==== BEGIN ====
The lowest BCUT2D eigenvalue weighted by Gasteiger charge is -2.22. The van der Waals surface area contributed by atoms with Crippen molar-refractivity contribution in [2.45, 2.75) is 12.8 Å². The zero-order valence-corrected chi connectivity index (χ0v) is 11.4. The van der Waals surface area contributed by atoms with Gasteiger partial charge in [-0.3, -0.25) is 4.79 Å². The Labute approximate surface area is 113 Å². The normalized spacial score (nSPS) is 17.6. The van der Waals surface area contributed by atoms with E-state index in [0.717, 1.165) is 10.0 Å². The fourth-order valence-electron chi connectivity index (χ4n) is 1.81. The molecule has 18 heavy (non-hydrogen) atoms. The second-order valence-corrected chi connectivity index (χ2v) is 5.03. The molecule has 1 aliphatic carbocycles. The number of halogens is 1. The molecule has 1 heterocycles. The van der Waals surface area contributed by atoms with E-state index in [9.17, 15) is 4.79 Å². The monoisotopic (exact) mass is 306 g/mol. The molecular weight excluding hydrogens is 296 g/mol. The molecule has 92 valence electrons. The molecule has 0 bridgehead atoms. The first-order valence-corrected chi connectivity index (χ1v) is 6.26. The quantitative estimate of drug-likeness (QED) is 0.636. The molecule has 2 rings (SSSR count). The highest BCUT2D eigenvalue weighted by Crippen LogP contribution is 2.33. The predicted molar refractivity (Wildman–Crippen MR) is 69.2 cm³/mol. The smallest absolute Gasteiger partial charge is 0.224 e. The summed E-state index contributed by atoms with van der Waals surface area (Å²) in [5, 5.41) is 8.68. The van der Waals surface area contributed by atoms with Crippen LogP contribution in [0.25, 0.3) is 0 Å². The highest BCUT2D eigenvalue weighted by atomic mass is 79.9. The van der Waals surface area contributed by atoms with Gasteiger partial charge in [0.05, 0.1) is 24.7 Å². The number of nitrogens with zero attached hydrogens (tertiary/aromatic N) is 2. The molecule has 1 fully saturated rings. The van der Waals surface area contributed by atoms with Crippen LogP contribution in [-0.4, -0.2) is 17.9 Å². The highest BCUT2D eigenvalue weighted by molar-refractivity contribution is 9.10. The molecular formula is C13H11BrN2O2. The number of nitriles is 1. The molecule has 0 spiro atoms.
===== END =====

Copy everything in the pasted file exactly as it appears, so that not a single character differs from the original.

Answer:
The lowest BCUT2D eigenvalue weighted by Gasteiger charge is -2.22. The van der Waals surface area contributed by atoms with Crippen molar-refractivity contribution in [2.45, 2.75) is 12.8 Å². The zero-order valence-corrected chi connectivity index (χ0v) is 11.4. The van der Waals surface area contributed by atoms with Gasteiger partial charge in [-0.3, -0.25) is 4.79 Å². The Labute approximate surface area is 113 Å². The normalized spacial score (nSPS) is 17.6. The van der Waals surface area contributed by atoms with E-state index in [0.717, 1.165) is 10.0 Å². The fourth-order valence-electron chi connectivity index (χ4n) is 1.81. The molecule has 18 heavy (non-hydrogen) atoms. The second-order valence-corrected chi connectivity index (χ2v) is 5.03. The molecule has 1 aliphatic carbocycles. The number of halogens is 1. The molecule has 1 heterocycles. The van der Waals surface area contributed by atoms with E-state index in [9.17, 15) is 4.79 Å². The monoisotopic (exact) mass is 306 g/mol. The molecular weight excluding hydrogens is 296 g/mol. The molecule has 92 valence electrons. The molecule has 0 bridgehead atoms. The first-order valence-corrected chi connectivity index (χ1v) is 6.26. The quantitative estimate of drug-likeness (QED) is 0.636. The molecule has 2 rings (SSSR count). The highest BCUT2D eigenvalue weighted by Crippen LogP contribution is 2.33. The predicted molar refractivity (Wildman–Crippen MR) is 69.2 cm³/mol. The smallest absolute Gasteiger partial charge is 0.224 e. The summed E-state index contributed by atoms with van der Waals surface area (Å²) in [5, 5.41) is 8.68. The van der Waals surface area contributed by atoms with Crippen LogP contribution in [0.25, 0.3) is 0 Å². The highest BCUT2D eigenvalue weighted by atomic mass is 79.9. The van der Waals surface area contributed by atoms with Gasteiger partial charge in [0.05, 0.1) is 24.7 Å². The number of nitrogens with zero attached hydrogens (tertiary/aromatic N) is 2. The molecule has 1 fully saturated rings. The van der Waals surface area contributed by atoms with Crippen LogP contribution in [-0.4, -0.2) is 17.9 Å². The highest BCUT2D eigenvalue weighted by molar-refractivity contribution is 9.10. The molecular formula is C13H11BrN2O2. The number of nitriles is 1. The molecule has 0 spiro atoms.